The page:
China National Aviation Corp (CNAC) has vowed to bid at least 32 per cent higher for a stake in China Eastern than that offered by Singapore Airlines, in the process bringing matters to a head in the contest for China's No 3 carrier.
In a last ditch attempt to derail Singapore International Airline's and Temasek Holdings' effort to buy 24 per cent of China Eastern, CNAC pledged to pay at least $0.641 a share if stockholders were to reject Singapore's $0.487 offer at a Tuesday shareholders' meeting.
CNAC said that it would submit a bid within two weeks.
CNAC argues that the Singapore Airlines proposal merely brings together one China-based airline, one Singapore-based airline and an investment agency and lacks the synergy that can be created with two major China-based airlines coming together.
CNAC, which owns an overall 3.9 per cent of China Eastern, but more than 12 per cent of its Hong Kong stock, plans to vote against Singapore Airlines' proposal during the shareholder meeting.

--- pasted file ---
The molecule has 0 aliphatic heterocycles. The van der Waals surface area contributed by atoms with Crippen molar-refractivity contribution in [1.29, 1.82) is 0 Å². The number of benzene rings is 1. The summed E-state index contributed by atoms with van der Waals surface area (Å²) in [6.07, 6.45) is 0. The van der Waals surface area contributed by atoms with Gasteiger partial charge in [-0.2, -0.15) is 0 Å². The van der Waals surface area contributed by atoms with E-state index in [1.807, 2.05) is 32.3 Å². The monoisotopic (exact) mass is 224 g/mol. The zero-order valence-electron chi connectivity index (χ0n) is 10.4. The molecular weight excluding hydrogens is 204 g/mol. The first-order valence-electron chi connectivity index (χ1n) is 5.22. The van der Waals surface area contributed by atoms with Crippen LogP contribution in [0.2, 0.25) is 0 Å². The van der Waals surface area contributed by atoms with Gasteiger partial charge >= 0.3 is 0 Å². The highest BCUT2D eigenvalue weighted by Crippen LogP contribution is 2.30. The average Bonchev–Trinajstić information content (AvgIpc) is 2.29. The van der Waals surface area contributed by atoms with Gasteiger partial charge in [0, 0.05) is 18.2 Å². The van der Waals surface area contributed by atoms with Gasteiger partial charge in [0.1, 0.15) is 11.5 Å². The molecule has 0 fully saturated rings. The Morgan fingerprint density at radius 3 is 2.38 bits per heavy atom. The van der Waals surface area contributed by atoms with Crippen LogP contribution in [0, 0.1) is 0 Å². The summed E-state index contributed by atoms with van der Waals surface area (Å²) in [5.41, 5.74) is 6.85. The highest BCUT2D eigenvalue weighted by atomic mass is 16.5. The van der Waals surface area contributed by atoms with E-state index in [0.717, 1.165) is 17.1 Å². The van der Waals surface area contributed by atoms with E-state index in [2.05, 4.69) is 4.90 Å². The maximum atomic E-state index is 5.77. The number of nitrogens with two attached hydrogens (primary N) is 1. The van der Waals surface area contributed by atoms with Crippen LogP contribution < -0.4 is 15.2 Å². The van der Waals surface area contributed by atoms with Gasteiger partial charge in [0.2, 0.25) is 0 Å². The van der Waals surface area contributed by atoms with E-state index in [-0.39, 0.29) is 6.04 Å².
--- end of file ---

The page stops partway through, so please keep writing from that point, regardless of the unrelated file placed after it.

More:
CNAC, which owns a majority shareholding in Air China, the world's biggest airline by market value, has called Singapore Airline's offer too cheap and unfair.
Singapore Airline and China Eastern argue that the deal, which values the loss-making airline at about six times the airline's end-2006 book value, was fair. China Eastern made losses for three of the past five years.
If the deal passes muster at the shareholder's meeting, Singapore Airlines, which is the world's most profitable carrier, would gain coveted access to China's booming travel industry ahead of the 2008 Olympics. This would create a formidable rival to CNAC-owned Air China on its own home turf.
Shanghai-based China Eastern has argued that the deal would provide it with much-needed cash, international expertise and industry know-how.